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Sharpening #80 Cabinet Scrapers

#80 scrapers are wonderfully useful for smoothing large surfaces and doing vigorous work. Their side handles are easier on your fingers than plain card scrapers, both ergonomically and thermally. Though it's not exactly the same as sharpening a hand scraper, preparing a #80 for use is quite straightforward. You'll start with a different blade shape, sharpen it differently and use the burnisher differently—but all that aside, the process will look very familiar. You're going to sharpen the blade, then use a burnisher to shape the edge into a tiny, high-angle cutting tool.

The most visible difference between a card scraper and the blade in your #80 is that while card scrapers' edges are square, the handled scraper's working edge is beveled like a chisel or plane iron. Everything in print says the bevel angle should be 45°, but Tage Frid taught that a standard chisel angle (around 30°) works just fine—and as usual, he was right. It does work, and if you've already trained yourself to sharpen at 25° or 30°, you won't have to learn to do it at an unfamiliar angle.

On a well-used blade, start by filing away the remains of the old worn-out burr. (Scraper blades are tempered softer than plane irons, and can be cut readily with a file.) Next, sharpen the scraper exactly as you would a chisel, right up to your finest stone. You want the edge to be razor sharp to get the most out of your scraper. Handling the small scraper blade can be awkward, so here's another bit of creative wisdom from the estimable Mr. Frid: handle it! Shape a piece of scrap wood to look like a chisel roughly 2" wide. Saw a narrow slot (a little thinner than the #80 blade) into the nose of the piece. Slip the scraper blade into the slot, and you may now hold it just as easily as any chisel. (By the way, feel free to borrow this idea for spokeshave blades or other tools too small to grasp easily.) Sharpen the edge straight and square.

Lay the blade on your bench with the freshly sharpened edge hanging over the side. Wipe a liberal smear of oil along the bevel (carefully, please—it's rude to bleed on your tools!) Bring on your burnisher at roughly 55° (give your best guess at 45°, then tilt the burnisher a little more) and gently rub it along the cutting edge. Do this several times with increasing pressure, stopping every other stroke to feel what's going on. When you feel a very small burr on the back of the blade, you're done.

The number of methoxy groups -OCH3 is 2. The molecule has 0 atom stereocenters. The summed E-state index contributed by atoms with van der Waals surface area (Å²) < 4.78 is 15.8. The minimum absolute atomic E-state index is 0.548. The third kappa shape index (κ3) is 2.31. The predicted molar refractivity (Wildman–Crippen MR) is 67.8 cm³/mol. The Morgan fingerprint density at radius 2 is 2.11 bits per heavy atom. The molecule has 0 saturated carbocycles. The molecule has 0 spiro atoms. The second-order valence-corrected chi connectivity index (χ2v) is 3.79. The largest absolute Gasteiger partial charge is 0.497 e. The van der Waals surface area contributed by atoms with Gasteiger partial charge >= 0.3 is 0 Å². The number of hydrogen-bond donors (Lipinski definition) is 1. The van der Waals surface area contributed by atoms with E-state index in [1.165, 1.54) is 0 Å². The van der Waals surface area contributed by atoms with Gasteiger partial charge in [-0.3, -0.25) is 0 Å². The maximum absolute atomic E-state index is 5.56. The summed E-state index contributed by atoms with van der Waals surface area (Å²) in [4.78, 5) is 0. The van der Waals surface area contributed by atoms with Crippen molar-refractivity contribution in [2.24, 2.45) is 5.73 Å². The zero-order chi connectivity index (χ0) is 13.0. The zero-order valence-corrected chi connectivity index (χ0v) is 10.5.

Make sure the thumb screw in your scraper is backed well out of the way. Slip the finished blade back into your #80 from beneath, taking care not to damage the edge. The bevel is toward the rear; the flat back of the blade leans toward the curved nose of the tool. For very shallow scraping, put the scraper on a flat surface, hold the blade down with one finger and tighten the screws that secure it in place. Use the thumb screw to flex the center of the blade forward and down for very finely controlled shavings. For slightly more aggressive (and wider) shavings, put a piece of letter paper under the front edge of the sole, then press the blade down lightly and tighten in place. This presents a very shallow cutting depth all the way across the blade, and of course if needed the depth can be increased with the thumb screw.

#80 scrapers are designed to be pushed; pulling, while perfectly legal, makes it difficult to apply the pressure needed for consistent cutting. Just as with a card scraper, you'll sometimes get best results by skewing the tool slightly left or right for the smoothest possible cutting. On very wild grain, hold the scraper square to keep tearout to a tiny minimum.

Copyright © 1990, 2002 Highland Hardware, dba Highland Woodworking

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